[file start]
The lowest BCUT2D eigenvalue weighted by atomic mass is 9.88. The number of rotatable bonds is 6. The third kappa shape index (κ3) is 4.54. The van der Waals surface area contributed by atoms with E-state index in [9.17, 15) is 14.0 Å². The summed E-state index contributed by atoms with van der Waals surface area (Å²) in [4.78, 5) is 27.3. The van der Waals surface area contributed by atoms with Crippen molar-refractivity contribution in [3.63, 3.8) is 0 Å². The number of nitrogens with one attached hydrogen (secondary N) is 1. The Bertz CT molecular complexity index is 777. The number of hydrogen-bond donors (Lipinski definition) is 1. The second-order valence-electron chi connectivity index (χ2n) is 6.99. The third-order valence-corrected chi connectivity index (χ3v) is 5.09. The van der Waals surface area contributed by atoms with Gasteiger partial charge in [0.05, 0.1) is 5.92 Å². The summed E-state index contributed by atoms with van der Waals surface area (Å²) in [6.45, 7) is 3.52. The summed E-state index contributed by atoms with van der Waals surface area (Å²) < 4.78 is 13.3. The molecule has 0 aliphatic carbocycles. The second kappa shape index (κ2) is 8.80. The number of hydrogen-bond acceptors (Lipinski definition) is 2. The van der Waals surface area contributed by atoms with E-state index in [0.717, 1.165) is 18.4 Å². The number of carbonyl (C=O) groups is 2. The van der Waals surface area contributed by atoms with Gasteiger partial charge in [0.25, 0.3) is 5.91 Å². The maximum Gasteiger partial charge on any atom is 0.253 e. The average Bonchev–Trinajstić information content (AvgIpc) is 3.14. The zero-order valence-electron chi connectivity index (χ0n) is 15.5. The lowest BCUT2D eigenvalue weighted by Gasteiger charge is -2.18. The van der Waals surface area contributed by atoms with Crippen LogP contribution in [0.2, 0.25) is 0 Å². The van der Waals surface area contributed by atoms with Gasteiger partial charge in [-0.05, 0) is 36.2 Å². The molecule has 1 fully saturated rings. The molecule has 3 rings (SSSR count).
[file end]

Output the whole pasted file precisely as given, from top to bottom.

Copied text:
The lowest BCUT2D eigenvalue weighted by atomic mass is 9.88. The number of rotatable bonds is 6. The third kappa shape index (κ3) is 4.54. The van der Waals surface area contributed by atoms with E-state index in [9.17, 15) is 14.0 Å². The summed E-state index contributed by atoms with van der Waals surface area (Å²) in [4.78, 5) is 27.3. The van der Waals surface area contributed by atoms with Crippen molar-refractivity contribution in [3.63, 3.8) is 0 Å². The number of nitrogens with one attached hydrogen (secondary N) is 1. The Bertz CT molecular complexity index is 777. The number of hydrogen-bond donors (Lipinski definition) is 1. The second-order valence-electron chi connectivity index (χ2n) is 6.99. The third-order valence-corrected chi connectivity index (χ3v) is 5.09. The van der Waals surface area contributed by atoms with Gasteiger partial charge in [0.05, 0.1) is 5.92 Å². The summed E-state index contributed by atoms with van der Waals surface area (Å²) in [6.45, 7) is 3.52. The summed E-state index contributed by atoms with van der Waals surface area (Å²) < 4.78 is 13.3. The molecule has 0 aliphatic carbocycles. The second kappa shape index (κ2) is 8.80. The number of hydrogen-bond acceptors (Lipinski definition) is 2. The van der Waals surface area contributed by atoms with E-state index in [0.717, 1.165) is 18.4 Å². The number of carbonyl (C=O) groups is 2. The van der Waals surface area contributed by atoms with Gasteiger partial charge in [0.25, 0.3) is 5.91 Å². The maximum Gasteiger partial charge on any atom is 0.253 e. The average Bonchev–Trinajstić information content (AvgIpc) is 3.14. The zero-order valence-electron chi connectivity index (χ0n) is 15.5. The lowest BCUT2D eigenvalue weighted by Gasteiger charge is -2.18. The van der Waals surface area contributed by atoms with Crippen LogP contribution in [0.2, 0.25) is 0 Å². The van der Waals surface area contributed by atoms with Gasteiger partial charge in [-0.05, 0) is 36.2 Å². The molecule has 1 fully saturated rings. The molecule has 3 rings (SSSR count).